Jonathan Eaton is rejoining the faculty at Penn State after spending two years as the William R Rhodes Professor of International Economics at Brown University. He has worked on a number of issues in international economics and related fields. He was an important early contributor to the literature on sovereign debt and default. His current research tries to determine why some countries benefit more from technology flows than others. Along this line of research, he has developed methods for the quantitative modeling of technology and networks in the global economy.
S. Nageeb Ali is an economic theorist who studies issues in political economy, repeated games, and behavioral economics. He often uses insights from behavioral economics to better understand human behavior in political settings. He received his Ph.D. in Economics from Stanford University in 2007. Before arriving at Penn State, Professor Ali had been a faculty member at UC-San Diego, a visiting professor at Harvard, and a frequent visitor to Microsoft Research.
Daniel Grodzicki is an applied microeconomist, who specializes in industrial organization and public finance. He is interested in the credit card market and various issues regarding taxes and their economic efficiency. Professor Grodzicki received his Ph.D. in economics from Stanford University in 2014 and before joining us, he spent a year at the Consumer Financial Protection Bureau as a visiting scholar. Aside from working on economics, Professor Grodzicki is also a flutist holding a graduate diploma from the Julliard School.
Rohit Lamba is an economic theorist whose focus is mechanism design. His research interests also include finance and development. In particular, Professor Lamba has studied optimal dynamic contracting, where he articulates when the classical first-order approach is valid, when it is not, and what else can be done. Professor Lamba is joining the Penn State faculty after spending a year at the University of Cambridge as a postdoc. He received his Ph.D. from Princeton University.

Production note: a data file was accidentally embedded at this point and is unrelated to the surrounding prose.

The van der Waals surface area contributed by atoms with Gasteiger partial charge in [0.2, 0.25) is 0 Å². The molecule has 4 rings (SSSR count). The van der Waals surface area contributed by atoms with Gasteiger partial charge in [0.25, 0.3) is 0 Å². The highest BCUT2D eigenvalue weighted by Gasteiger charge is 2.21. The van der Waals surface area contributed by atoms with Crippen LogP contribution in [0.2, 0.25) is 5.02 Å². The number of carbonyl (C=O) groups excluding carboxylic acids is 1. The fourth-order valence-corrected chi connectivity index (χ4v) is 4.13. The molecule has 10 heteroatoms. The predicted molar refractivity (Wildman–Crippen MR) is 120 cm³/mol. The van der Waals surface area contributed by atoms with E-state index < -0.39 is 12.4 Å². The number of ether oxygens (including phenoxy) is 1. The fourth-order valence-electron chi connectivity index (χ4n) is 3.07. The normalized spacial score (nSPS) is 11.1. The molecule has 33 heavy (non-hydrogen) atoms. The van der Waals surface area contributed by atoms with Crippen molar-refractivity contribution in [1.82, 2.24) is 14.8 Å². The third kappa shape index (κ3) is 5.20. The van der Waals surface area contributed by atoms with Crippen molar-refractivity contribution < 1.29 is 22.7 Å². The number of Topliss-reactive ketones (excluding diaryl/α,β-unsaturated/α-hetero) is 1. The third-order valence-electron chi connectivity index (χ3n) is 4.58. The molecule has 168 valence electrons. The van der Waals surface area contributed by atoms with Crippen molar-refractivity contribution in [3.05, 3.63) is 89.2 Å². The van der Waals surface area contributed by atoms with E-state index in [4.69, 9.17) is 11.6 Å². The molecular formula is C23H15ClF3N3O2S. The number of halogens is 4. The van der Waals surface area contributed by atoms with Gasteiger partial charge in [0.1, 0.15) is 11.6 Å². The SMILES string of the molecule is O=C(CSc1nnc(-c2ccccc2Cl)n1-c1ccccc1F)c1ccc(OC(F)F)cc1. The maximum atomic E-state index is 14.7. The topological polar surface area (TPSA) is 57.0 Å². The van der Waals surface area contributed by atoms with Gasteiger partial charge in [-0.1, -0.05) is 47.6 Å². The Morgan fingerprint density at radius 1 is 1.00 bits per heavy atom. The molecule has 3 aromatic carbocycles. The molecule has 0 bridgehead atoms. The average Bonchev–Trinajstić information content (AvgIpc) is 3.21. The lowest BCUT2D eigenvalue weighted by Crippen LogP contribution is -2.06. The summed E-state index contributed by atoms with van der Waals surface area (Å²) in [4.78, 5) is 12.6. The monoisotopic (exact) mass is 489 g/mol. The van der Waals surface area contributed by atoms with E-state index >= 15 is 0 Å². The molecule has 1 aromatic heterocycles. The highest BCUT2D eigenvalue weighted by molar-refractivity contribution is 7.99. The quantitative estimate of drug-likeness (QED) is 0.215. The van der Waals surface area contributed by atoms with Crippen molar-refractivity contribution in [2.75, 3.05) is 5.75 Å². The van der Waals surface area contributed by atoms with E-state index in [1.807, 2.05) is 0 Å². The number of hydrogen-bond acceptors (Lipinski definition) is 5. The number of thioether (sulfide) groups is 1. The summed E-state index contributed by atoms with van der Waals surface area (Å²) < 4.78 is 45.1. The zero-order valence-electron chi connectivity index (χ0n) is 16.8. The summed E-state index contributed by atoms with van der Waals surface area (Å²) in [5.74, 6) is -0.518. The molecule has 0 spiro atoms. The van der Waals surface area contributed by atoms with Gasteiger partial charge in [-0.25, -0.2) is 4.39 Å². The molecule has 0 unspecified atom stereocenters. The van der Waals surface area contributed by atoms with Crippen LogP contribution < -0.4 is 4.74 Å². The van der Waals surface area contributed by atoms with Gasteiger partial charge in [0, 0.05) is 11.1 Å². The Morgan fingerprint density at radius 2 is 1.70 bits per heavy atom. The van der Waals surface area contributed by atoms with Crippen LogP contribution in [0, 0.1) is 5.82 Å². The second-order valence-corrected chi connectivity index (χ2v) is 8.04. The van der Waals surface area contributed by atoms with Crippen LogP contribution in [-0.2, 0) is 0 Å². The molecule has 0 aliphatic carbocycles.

Henrique de Oliveira is an economic theorist, who received his Ph.D. in economics from Northwestern University in 2014. Before moving to State College, he spent a year at Princeton University as a research fellow. Professor de Oliveira is interested in economic models of rational inattention, where economic agents may face too much information and choose not to pay attention to all of it. In particular, he has studied axiomatic characterizations of rationally inattentive behavior and how to measure the costs of attention.
Ron Siegel is an economic theorist, who specializes in game theory and bounded rationality. Professor Siegel received his Ph.D. in economics from Stanford University, was a faculty member at Northwestern, and visited a number of places including Tel-Aviv, Hebrew, and the University of Chicago before coming to Penn State. His research agenda include auctions, and optimal designs of contests and criminal trials. For instance, in his earlier work, Professor Siegel showed how to obtain simple approximations of complicated equilibria in large contests or auction-like games.
Ross Doppelt is a macroeconomist, who recently finished his Ph.D. at New York University. His research interests include macroeconomic issues in growth and unemployment. For example, in his recent paper on unemployment duration, he proposed a novel dynamic general-equilibrium model of job search, where long unemployment spells send negative signals about a worker’s quality. Professor Doppelt is now investigating the macroeconomic link between long-run growth and labor-market dynamics such as information stigma and human capital depreciation during unemployment.